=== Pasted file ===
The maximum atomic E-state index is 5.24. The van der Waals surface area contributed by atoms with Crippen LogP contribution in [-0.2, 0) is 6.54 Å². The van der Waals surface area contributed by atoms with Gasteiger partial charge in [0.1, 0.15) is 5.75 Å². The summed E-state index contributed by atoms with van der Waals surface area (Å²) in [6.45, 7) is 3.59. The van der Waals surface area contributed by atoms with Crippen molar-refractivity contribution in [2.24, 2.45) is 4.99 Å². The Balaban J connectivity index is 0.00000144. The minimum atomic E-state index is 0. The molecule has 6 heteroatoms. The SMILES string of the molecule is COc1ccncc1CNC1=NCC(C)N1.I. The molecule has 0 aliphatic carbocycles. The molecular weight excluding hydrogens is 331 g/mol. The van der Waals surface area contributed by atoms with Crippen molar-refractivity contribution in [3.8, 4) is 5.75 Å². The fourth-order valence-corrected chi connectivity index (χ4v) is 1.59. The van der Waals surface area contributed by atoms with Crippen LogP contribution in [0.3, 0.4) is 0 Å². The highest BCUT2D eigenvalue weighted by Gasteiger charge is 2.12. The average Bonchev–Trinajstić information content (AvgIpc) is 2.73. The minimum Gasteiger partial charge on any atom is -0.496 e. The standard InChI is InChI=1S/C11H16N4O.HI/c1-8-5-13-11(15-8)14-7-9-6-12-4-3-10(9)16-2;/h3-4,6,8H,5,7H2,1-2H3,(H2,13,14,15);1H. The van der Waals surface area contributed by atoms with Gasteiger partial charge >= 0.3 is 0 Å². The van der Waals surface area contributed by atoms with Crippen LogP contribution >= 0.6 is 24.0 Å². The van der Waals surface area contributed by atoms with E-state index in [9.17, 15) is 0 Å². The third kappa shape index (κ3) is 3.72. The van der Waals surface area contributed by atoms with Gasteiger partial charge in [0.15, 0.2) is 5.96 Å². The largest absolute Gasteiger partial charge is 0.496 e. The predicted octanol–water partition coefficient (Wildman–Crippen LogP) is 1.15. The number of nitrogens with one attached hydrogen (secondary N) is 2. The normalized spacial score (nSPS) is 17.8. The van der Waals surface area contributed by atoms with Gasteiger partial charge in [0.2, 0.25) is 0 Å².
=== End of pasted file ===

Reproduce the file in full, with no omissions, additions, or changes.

The maximum atomic E-state index is 5.24. The van der Waals surface area contributed by atoms with Crippen LogP contribution in [-0.2, 0) is 6.54 Å². The van der Waals surface area contributed by atoms with Gasteiger partial charge in [0.1, 0.15) is 5.75 Å². The summed E-state index contributed by atoms with van der Waals surface area (Å²) in [6.45, 7) is 3.59. The van der Waals surface area contributed by atoms with Crippen molar-refractivity contribution in [2.24, 2.45) is 4.99 Å². The Balaban J connectivity index is 0.00000144. The minimum atomic E-state index is 0. The molecule has 6 heteroatoms. The SMILES string of the molecule is COc1ccncc1CNC1=NCC(C)N1.I. The molecule has 0 aliphatic carbocycles. The molecular weight excluding hydrogens is 331 g/mol. The van der Waals surface area contributed by atoms with Crippen molar-refractivity contribution in [3.8, 4) is 5.75 Å². The fourth-order valence-corrected chi connectivity index (χ4v) is 1.59. The van der Waals surface area contributed by atoms with Crippen LogP contribution in [0.3, 0.4) is 0 Å². The highest BCUT2D eigenvalue weighted by Gasteiger charge is 2.12. The average Bonchev–Trinajstić information content (AvgIpc) is 2.73. The minimum Gasteiger partial charge on any atom is -0.496 e. The standard InChI is InChI=1S/C11H16N4O.HI/c1-8-5-13-11(15-8)14-7-9-6-12-4-3-10(9)16-2;/h3-4,6,8H,5,7H2,1-2H3,(H2,13,14,15);1H. The van der Waals surface area contributed by atoms with Gasteiger partial charge >= 0.3 is 0 Å². The van der Waals surface area contributed by atoms with Crippen LogP contribution >= 0.6 is 24.0 Å². The van der Waals surface area contributed by atoms with E-state index in [9.17, 15) is 0 Å². The third kappa shape index (κ3) is 3.72. The van der Waals surface area contributed by atoms with Gasteiger partial charge in [0.15, 0.2) is 5.96 Å². The largest absolute Gasteiger partial charge is 0.496 e. The predicted octanol–water partition coefficient (Wildman–Crippen LogP) is 1.15. The number of nitrogens with one attached hydrogen (secondary N) is 2. The normalized spacial score (nSPS) is 17.8. The van der Waals surface area contributed by atoms with Gasteiger partial charge in [0.2, 0.25) is 0 Å².